Saturday, January 12, 2013

Dull weather photography

click photo to enlarge
Britain's geographical location - an island influenced by the Gulf Stream in shallow seas off the north-western edge of the Eurasian landmass - means that we are rarely subjected to the extremes of temperature experienced by places further north or south, or those well inland from the warming effect of the sea. So, we get regular rainfall, clouds are common, and our weather is best described as "changeable". We get plenty of bright and breezy days, but we also get quite a few that are dull and damp. Like most British people I relish those days when the sun is in the sky, the shadows are deep and sharp, and the colours of the landscape glow. It lifts my spirits just as it does for most other Britons (note: not "Brits" - it sounds like a disease!) However, being a photographer, I like to think that every day offers a quality that is worth recording or interpreting.

I've spoken elsewhere about my liking for photography in foggy and snowy weather, how I like the changeable skies of showery days and the flat light of blanket stratus clouds over the sea. On a recent trip that involved crossing the River Humber I stopped off on the south bank - the Lincolnshire side - and indulged in a little dull weather photography of the Humber Bridge. If you do a search for photographs of this large suspension bridge you'll find that the great majority are taken on sunny days or at sunrise or sunset. There are only a few taken on days that some would describe as "dreary". And yet, there is not only a challenge to be found in making such photographs, there is a satisfaction too in stepping away from the commonplace image and making one that offers a different quality and a different mood.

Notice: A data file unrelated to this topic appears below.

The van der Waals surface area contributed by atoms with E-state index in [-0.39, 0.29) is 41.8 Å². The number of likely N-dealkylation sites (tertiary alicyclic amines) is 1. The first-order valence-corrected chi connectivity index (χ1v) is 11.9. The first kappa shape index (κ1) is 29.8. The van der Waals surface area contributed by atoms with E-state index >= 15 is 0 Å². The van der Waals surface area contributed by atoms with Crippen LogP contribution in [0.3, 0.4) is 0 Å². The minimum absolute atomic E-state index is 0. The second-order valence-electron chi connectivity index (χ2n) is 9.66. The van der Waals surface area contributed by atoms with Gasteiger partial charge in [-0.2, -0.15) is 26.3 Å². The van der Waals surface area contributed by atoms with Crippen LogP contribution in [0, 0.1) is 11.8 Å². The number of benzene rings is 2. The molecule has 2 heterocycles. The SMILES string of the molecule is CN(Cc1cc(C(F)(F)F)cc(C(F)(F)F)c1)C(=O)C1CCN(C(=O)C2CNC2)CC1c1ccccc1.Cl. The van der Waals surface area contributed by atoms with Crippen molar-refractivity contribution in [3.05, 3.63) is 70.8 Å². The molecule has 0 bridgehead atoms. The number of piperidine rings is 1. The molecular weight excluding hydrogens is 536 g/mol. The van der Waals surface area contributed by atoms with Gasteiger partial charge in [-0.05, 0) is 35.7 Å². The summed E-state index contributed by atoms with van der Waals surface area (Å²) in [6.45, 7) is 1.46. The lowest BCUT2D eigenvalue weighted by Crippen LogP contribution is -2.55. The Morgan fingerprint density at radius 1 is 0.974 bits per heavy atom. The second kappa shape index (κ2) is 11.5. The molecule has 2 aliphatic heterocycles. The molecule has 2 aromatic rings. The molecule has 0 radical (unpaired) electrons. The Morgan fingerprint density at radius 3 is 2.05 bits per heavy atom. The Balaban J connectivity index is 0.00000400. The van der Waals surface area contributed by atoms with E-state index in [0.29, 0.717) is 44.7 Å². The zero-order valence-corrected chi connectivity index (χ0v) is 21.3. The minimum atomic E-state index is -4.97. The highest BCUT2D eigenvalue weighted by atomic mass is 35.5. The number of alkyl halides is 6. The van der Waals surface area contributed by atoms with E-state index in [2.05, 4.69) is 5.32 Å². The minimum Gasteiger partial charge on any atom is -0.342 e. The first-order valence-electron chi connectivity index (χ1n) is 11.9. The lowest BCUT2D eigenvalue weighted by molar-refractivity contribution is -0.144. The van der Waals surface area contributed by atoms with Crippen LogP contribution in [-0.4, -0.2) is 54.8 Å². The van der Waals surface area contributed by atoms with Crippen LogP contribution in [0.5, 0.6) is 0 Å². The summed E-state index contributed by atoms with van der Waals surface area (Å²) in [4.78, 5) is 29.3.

On the dismal day of my photograph the sky had sufficient interest that I wanted to include it. The challenge was to find some foreground interest in this flat, estuary landscape. It came in the form of an open gate that was by the footpath that runs along the top of the riverside bank. Its silhouette against the reed beds was just what I needed for my composition.

photograph and text © Tony Boughen

Camera: Canon
Mode: Aperture Priority
Focal Length: 24mm
F No: f6.3
Shutter Speed: 1/160
ISO: 100
Exposure Compensation:  -0.67 EV
Image Stabilisation: On